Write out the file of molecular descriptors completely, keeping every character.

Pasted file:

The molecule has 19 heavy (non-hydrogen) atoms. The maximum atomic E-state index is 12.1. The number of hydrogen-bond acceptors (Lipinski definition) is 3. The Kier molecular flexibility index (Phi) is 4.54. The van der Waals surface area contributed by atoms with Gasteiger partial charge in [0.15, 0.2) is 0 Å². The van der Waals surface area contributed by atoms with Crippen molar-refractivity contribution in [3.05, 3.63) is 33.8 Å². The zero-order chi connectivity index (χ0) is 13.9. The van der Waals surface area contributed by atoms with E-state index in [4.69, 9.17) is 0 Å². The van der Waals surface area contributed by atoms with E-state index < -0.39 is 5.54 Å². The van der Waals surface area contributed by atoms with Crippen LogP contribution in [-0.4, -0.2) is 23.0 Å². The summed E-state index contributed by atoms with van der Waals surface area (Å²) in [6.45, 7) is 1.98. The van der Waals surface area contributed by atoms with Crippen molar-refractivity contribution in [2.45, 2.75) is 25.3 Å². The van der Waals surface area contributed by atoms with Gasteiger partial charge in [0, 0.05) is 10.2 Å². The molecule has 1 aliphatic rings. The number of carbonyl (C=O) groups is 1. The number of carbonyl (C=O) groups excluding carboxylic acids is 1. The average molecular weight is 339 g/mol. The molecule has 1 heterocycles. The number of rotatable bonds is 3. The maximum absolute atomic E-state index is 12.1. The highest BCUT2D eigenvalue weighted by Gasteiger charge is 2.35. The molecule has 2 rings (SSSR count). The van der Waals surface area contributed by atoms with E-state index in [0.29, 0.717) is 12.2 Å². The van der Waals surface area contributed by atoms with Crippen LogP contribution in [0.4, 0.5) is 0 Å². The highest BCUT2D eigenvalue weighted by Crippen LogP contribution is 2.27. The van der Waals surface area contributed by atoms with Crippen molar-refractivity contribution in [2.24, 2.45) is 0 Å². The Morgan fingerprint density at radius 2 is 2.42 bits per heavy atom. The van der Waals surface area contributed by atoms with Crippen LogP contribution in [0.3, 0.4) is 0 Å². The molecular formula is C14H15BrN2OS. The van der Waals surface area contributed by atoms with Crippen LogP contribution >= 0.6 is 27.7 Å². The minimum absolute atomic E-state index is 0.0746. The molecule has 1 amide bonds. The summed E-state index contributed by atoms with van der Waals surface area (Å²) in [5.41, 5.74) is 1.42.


The molecule has 19 heavy (non-hydrogen) atoms. The maximum atomic E-state index is 12.1. The number of hydrogen-bond acceptors (Lipinski definition) is 3. The Kier molecular flexibility index (Phi) is 4.54. The van der Waals surface area contributed by atoms with Gasteiger partial charge in [0.15, 0.2) is 0 Å². The van der Waals surface area contributed by atoms with Crippen molar-refractivity contribution in [3.05, 3.63) is 33.8 Å². The zero-order chi connectivity index (χ0) is 13.9. The van der Waals surface area contributed by atoms with E-state index in [4.69, 9.17) is 0 Å². The van der Waals surface area contributed by atoms with E-state index < -0.39 is 5.54 Å². The van der Waals surface area contributed by atoms with Crippen LogP contribution in [-0.4, -0.2) is 23.0 Å². The summed E-state index contributed by atoms with van der Waals surface area (Å²) in [6.45, 7) is 1.98. The van der Waals surface area contributed by atoms with Crippen molar-refractivity contribution in [2.45, 2.75) is 25.3 Å². The van der Waals surface area contributed by atoms with Gasteiger partial charge in [0, 0.05) is 10.2 Å². The molecule has 1 aliphatic rings. The number of carbonyl (C=O) groups is 1. The number of carbonyl (C=O) groups excluding carboxylic acids is 1. The average molecular weight is 339 g/mol. The molecule has 1 heterocycles. The number of rotatable bonds is 3. The maximum absolute atomic E-state index is 12.1. The highest BCUT2D eigenvalue weighted by Gasteiger charge is 2.35. The molecule has 2 rings (SSSR count). The van der Waals surface area contributed by atoms with E-state index in [0.29, 0.717) is 12.2 Å². The van der Waals surface area contributed by atoms with Crippen LogP contribution in [0.4, 0.5) is 0 Å². The highest BCUT2D eigenvalue weighted by Crippen LogP contribution is 2.27. The van der Waals surface area contributed by atoms with Crippen molar-refractivity contribution in [2.24, 2.45) is 0 Å². The Morgan fingerprint density at radius 2 is 2.42 bits per heavy atom. The van der Waals surface area contributed by atoms with Crippen LogP contribution in [0.3, 0.4) is 0 Å². The molecular formula is C14H15BrN2OS. The van der Waals surface area contributed by atoms with Crippen LogP contribution >= 0.6 is 27.7 Å². The minimum absolute atomic E-state index is 0.0746. The molecule has 1 amide bonds. The summed E-state index contributed by atoms with van der Waals surface area (Å²) in [5.41, 5.74) is 1.42.